Les Succes

I am  lucky enough to have owned a copy of Rose’s “A Passion For Chocolate” in which Rose translates and adapts the recipes of Maurice and Jean-Jacques Bernachon.  It is a wonderful book filled with fantastic chocolate recipes from the simple to the sublime.  I think over the years I have made everything in it.  This succes is used throughout the book as a base for many recipes and fillings and frostings.  All are wonderful.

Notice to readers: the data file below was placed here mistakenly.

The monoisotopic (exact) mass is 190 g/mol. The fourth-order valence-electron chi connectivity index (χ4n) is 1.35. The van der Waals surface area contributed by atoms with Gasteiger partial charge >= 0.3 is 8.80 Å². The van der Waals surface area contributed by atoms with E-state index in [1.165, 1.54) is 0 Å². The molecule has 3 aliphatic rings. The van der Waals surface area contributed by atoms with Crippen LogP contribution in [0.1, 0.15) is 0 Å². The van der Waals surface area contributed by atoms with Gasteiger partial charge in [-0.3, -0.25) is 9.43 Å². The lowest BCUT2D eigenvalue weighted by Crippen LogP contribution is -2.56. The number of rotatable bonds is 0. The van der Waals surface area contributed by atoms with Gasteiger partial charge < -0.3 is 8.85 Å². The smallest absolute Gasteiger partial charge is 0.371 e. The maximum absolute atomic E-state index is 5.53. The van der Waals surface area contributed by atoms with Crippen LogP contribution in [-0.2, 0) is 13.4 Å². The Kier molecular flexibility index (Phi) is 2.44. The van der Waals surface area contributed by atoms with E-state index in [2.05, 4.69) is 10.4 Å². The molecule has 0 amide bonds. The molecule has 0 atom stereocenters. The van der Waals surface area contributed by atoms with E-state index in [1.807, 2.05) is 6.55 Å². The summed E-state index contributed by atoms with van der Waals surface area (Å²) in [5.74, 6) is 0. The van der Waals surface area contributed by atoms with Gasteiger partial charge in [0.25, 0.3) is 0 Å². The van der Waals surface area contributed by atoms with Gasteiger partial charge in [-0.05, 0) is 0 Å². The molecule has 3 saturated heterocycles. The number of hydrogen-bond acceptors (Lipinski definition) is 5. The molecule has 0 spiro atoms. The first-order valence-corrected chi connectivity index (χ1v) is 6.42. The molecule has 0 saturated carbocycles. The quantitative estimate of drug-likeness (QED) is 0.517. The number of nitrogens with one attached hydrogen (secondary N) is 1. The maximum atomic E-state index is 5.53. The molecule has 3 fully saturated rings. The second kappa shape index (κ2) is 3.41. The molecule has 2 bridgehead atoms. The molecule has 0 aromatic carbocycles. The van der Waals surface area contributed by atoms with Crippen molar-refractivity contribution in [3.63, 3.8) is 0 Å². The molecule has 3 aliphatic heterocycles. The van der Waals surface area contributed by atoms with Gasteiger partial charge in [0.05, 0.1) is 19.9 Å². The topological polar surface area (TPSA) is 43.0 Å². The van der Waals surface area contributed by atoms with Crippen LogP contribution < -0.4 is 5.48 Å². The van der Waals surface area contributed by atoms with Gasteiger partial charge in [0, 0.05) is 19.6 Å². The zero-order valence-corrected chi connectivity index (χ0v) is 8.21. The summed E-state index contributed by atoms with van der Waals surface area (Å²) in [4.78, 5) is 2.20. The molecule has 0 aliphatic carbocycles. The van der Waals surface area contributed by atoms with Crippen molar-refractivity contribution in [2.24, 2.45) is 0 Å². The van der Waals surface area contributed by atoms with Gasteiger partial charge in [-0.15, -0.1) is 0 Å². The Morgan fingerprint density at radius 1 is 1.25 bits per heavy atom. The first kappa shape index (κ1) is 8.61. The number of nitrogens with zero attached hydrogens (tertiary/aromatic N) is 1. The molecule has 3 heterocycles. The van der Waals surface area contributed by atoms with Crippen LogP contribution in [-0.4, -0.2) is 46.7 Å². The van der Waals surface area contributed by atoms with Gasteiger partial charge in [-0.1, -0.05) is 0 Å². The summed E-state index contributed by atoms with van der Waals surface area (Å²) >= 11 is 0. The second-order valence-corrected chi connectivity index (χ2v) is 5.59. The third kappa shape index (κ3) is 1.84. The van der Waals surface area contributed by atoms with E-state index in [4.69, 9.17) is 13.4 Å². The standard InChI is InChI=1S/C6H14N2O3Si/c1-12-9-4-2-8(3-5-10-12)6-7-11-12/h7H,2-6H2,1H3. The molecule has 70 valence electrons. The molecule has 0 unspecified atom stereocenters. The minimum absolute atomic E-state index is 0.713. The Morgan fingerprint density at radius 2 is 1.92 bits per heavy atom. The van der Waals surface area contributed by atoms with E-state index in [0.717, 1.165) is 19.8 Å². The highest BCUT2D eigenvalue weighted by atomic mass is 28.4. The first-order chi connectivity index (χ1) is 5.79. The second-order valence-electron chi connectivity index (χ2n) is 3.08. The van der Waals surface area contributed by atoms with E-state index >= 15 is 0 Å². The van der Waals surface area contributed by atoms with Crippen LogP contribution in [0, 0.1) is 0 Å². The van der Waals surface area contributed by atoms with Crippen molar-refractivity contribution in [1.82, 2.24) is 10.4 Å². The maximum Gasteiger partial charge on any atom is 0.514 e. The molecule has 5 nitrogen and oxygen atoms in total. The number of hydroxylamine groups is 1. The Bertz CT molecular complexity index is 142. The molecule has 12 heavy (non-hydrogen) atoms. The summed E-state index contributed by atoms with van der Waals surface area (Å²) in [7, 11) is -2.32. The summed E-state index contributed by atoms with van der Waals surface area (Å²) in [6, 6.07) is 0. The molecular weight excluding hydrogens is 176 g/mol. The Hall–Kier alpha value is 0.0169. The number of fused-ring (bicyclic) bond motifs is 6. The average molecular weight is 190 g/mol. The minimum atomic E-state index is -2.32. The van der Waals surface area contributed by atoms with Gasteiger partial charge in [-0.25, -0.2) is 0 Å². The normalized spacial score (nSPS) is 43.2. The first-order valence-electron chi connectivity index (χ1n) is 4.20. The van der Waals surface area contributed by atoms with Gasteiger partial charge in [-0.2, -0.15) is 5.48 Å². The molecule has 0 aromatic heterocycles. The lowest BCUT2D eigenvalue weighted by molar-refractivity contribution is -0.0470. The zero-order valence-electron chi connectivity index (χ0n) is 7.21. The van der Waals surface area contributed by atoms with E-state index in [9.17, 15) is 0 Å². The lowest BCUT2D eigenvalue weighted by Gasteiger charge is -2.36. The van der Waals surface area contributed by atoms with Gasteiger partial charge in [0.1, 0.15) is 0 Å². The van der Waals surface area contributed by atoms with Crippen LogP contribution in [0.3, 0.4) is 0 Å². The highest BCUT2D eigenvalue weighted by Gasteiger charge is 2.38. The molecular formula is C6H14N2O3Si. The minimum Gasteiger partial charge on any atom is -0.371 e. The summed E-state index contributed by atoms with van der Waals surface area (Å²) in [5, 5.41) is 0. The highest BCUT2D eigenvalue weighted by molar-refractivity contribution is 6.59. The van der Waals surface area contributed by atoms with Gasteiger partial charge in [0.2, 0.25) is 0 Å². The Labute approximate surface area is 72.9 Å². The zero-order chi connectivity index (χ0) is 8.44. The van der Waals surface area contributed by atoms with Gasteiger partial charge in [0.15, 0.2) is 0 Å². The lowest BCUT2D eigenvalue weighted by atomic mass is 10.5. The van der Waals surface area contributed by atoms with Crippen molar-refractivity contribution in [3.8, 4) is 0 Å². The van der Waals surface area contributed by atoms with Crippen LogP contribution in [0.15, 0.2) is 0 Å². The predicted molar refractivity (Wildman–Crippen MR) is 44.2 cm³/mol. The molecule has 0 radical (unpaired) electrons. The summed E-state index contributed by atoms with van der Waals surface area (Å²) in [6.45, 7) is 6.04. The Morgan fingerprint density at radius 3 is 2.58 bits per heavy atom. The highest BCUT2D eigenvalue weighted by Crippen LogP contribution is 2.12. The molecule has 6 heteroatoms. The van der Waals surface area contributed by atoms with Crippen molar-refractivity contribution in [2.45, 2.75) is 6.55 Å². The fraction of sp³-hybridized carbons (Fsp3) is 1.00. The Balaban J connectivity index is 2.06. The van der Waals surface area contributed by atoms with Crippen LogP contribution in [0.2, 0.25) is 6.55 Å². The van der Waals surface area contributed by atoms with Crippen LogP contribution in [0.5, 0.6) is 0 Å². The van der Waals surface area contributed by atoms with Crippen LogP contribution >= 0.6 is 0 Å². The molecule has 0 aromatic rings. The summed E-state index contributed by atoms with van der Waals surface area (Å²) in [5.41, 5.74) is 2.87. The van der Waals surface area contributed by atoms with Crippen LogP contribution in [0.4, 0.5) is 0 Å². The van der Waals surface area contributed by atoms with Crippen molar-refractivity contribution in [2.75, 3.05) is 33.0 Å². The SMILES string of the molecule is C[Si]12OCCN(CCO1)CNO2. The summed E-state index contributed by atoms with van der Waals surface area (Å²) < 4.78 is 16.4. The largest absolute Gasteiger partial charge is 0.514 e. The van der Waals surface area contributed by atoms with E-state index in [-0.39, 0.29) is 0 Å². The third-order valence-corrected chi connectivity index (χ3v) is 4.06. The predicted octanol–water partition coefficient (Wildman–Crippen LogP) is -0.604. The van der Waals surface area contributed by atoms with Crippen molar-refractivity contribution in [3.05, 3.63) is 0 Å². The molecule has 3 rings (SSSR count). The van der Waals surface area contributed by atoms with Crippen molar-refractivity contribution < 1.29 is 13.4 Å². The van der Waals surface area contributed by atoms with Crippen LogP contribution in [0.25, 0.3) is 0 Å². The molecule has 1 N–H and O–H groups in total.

I have always viewed this recipe as a bit of a contradiction.  It is very simple, only 4 ingredients and the batter comes together in just a few minutes.  However, it is a bit tricky.  The egg whites need to be beaten stiff enough or once the almods are added the batter becomes runny and it is hard to pipe.  The baked cake is thin and flat.  It isn’t that hard to do but then once done correctly comes another tiny problem.  The layers are very fragile and soft and sticky and great care must be taken when handling them or you end up with crumbs.  This really isn’t a problem unless your like me and not at all patient. I like to get them off the parchment and onto the cooling rack and sometimes I rush it and have a disaster on my hands.  So, while this is a very simple recipe with very simple techniques I always approach making a succes with trepidation.  Always keeping in the back of my mind.  “Slow down, take your time, be patient”.  I think it worked this time.